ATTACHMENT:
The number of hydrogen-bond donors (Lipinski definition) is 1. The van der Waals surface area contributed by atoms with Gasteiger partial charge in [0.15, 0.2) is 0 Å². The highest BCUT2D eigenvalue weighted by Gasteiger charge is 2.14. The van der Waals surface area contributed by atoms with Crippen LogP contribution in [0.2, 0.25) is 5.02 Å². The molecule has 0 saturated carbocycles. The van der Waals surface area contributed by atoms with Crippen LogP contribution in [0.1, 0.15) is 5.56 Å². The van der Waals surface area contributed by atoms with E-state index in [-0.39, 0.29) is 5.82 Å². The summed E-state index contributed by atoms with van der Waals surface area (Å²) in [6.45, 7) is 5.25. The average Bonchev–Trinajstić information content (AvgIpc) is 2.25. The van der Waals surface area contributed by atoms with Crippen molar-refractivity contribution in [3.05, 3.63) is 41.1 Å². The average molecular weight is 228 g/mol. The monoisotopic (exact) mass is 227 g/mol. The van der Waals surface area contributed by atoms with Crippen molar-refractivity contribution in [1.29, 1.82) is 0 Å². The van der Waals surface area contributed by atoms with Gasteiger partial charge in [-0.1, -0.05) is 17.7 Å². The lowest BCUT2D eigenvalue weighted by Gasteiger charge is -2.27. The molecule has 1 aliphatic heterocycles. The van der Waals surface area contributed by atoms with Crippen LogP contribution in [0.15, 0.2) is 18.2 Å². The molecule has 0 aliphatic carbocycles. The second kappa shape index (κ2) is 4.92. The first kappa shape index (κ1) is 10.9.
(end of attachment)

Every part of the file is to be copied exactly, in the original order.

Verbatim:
The number of hydrogen-bond donors (Lipinski definition) is 1. The van der Waals surface area contributed by atoms with Gasteiger partial charge in [0.15, 0.2) is 0 Å². The highest BCUT2D eigenvalue weighted by Gasteiger charge is 2.14. The van der Waals surface area contributed by atoms with Crippen LogP contribution in [0.2, 0.25) is 5.02 Å². The molecule has 0 saturated carbocycles. The van der Waals surface area contributed by atoms with Crippen LogP contribution in [0.1, 0.15) is 5.56 Å². The van der Waals surface area contributed by atoms with E-state index in [-0.39, 0.29) is 5.82 Å². The summed E-state index contributed by atoms with van der Waals surface area (Å²) in [6.45, 7) is 5.25. The average Bonchev–Trinajstić information content (AvgIpc) is 2.25. The van der Waals surface area contributed by atoms with Crippen molar-refractivity contribution in [3.05, 3.63) is 41.1 Å². The average molecular weight is 228 g/mol. The monoisotopic (exact) mass is 227 g/mol. The van der Waals surface area contributed by atoms with Crippen molar-refractivity contribution in [1.29, 1.82) is 0 Å². The van der Waals surface area contributed by atoms with Gasteiger partial charge in [-0.1, -0.05) is 17.7 Å². The lowest BCUT2D eigenvalue weighted by Gasteiger charge is -2.27. The molecule has 1 aliphatic heterocycles. The van der Waals surface area contributed by atoms with Crippen LogP contribution in [0.15, 0.2) is 18.2 Å². The molecule has 0 aliphatic carbocycles. The second kappa shape index (κ2) is 4.92. The first kappa shape index (κ1) is 10.9.